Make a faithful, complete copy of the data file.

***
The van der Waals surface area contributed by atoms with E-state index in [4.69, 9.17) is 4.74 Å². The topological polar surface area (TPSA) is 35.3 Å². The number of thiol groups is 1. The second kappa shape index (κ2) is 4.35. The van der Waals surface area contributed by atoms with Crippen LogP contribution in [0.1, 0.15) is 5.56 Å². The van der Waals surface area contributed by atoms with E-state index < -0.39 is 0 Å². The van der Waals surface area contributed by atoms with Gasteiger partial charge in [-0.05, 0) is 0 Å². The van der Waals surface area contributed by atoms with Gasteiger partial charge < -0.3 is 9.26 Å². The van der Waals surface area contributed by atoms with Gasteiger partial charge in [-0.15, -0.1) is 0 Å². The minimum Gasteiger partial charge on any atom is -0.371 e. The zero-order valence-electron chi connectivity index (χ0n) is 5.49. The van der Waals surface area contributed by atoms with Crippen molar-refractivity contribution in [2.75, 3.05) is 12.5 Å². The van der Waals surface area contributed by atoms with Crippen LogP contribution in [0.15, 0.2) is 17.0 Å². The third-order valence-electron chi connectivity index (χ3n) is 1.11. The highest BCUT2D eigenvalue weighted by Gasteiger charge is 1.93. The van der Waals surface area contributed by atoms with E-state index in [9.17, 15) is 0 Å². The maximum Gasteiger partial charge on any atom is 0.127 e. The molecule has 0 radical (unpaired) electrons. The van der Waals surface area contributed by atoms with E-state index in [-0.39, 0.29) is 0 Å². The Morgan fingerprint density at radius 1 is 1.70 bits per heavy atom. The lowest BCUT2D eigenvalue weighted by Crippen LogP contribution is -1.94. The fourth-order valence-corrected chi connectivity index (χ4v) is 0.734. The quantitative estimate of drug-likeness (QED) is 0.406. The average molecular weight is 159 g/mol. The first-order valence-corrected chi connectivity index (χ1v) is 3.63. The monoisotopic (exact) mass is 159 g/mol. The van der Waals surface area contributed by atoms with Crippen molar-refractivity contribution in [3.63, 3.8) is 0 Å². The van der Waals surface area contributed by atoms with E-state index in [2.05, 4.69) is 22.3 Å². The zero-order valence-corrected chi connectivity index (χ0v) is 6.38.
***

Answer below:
The van der Waals surface area contributed by atoms with E-state index in [4.69, 9.17) is 4.74 Å². The topological polar surface area (TPSA) is 35.3 Å². The number of thiol groups is 1. The second kappa shape index (κ2) is 4.35. The van der Waals surface area contributed by atoms with Crippen LogP contribution in [0.1, 0.15) is 5.56 Å². The van der Waals surface area contributed by atoms with E-state index < -0.39 is 0 Å². The van der Waals surface area contributed by atoms with Gasteiger partial charge in [-0.05, 0) is 0 Å². The van der Waals surface area contributed by atoms with Gasteiger partial charge < -0.3 is 9.26 Å². The van der Waals surface area contributed by atoms with Gasteiger partial charge in [-0.15, -0.1) is 0 Å². The minimum Gasteiger partial charge on any atom is -0.371 e. The zero-order valence-electron chi connectivity index (χ0n) is 5.49. The van der Waals surface area contributed by atoms with Crippen molar-refractivity contribution in [2.75, 3.05) is 12.5 Å². The van der Waals surface area contributed by atoms with Crippen LogP contribution in [0.15, 0.2) is 17.0 Å². The third-order valence-electron chi connectivity index (χ3n) is 1.11. The highest BCUT2D eigenvalue weighted by Gasteiger charge is 1.93. The van der Waals surface area contributed by atoms with E-state index in [9.17, 15) is 0 Å². The maximum Gasteiger partial charge on any atom is 0.127 e. The molecule has 0 radical (unpaired) electrons. The van der Waals surface area contributed by atoms with E-state index in [-0.39, 0.29) is 0 Å². The Morgan fingerprint density at radius 1 is 1.70 bits per heavy atom. The lowest BCUT2D eigenvalue weighted by Crippen LogP contribution is -1.94. The fourth-order valence-corrected chi connectivity index (χ4v) is 0.734. The quantitative estimate of drug-likeness (QED) is 0.406. The average molecular weight is 159 g/mol. The first-order valence-corrected chi connectivity index (χ1v) is 3.63. The monoisotopic (exact) mass is 159 g/mol. The van der Waals surface area contributed by atoms with Crippen molar-refractivity contribution in [3.63, 3.8) is 0 Å². The van der Waals surface area contributed by atoms with E-state index in [2.05, 4.69) is 22.3 Å². The zero-order valence-corrected chi connectivity index (χ0v) is 6.38.